Data Analysis Mathematics Linear Algebra Statistics
New Version 7.0!  QuickStart Samples

# One-Way Anova QuickStart Sample (IronPython)

Illustrates how to use the OneWayAnovaModel class to perform a one-way analysis of variance in IronPython.

```import numerics

from System import Array

from Extreme.Statistics import *

#/ Illustrates the use of the OneWayAnovaModel class for performing
#/ a one-way analysis of variance.

# This QuickStart Sample investigates the effect of the color of packages
# on the sales of the product. The data comes from 12 stores.
# Packages can be either red, green or blue.

# Set up the data in an ADO.NET data table.
import clr
from System.Data import DataTable

dataTable = DataTable()

# Construct the OneWayAnovaModel object.
anova =  OneWayAnovaModel(dataTable, "Sales", "Color")
# Verify that the design is balanced:
if not anova.IsBalanced:
print "The design is not balanced."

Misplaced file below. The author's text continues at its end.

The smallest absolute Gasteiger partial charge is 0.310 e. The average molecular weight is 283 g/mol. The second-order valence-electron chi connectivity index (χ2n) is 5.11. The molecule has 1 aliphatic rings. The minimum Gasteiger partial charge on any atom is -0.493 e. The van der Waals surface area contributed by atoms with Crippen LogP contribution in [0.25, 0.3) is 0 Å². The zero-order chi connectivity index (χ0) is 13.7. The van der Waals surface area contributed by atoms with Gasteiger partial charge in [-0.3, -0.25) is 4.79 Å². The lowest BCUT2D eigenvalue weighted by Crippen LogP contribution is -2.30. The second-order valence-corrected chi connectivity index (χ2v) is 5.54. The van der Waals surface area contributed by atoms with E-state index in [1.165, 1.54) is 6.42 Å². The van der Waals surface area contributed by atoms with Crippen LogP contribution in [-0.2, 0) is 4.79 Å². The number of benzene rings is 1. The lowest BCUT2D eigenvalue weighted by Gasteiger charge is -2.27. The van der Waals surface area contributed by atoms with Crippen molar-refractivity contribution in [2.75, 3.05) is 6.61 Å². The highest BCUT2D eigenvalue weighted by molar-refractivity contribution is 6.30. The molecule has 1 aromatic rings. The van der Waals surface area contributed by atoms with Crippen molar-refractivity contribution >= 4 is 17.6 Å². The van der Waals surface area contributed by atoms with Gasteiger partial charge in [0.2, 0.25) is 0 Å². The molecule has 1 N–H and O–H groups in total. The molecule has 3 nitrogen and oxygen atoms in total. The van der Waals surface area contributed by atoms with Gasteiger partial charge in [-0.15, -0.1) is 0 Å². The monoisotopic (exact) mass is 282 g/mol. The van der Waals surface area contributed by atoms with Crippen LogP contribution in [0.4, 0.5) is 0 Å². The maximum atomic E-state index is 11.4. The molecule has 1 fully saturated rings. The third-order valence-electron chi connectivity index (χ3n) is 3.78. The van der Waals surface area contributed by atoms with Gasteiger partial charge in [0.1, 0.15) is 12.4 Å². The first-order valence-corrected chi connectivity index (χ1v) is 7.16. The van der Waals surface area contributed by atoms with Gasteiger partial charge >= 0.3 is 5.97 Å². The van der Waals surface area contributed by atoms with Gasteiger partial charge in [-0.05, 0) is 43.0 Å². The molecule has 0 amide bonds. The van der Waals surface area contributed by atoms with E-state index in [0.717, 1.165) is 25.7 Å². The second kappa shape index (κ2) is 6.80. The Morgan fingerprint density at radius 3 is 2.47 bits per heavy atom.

# Perform the calculation.
anova.Compute()

# The AnovaTable property gives us a classic anova table.
# We can write the table directly to the console:
print anova.AnovaTable.ToString()
print

# A Cell object represents the data in a cell of the model, # i.e. the data related to one level of the factor.
# We can use it to access the group means of our color groups.

# First we get the CategoricalScale object so we can easily iterate
# through the levels:
colorFactor = anova.GetFactor(0)
for level in colorFactor.GetLevels():
print "Mean for group '{0}': {1:.4f}".format(level, anova.Cells[level].Mean)

# We could have accessed the cells directly as well:
print "Variance for blue packages:", anova.Cells["Blue"].Variance
print

# We can get the summary data for the entire model
# by using the special index 'Cell.All':
totalSummary = anova.Cells[Cell.All]
print "Summary data:"
print "# observations:", totalSummary.Count
print "Grand mean:    ", totalSummary.Mean```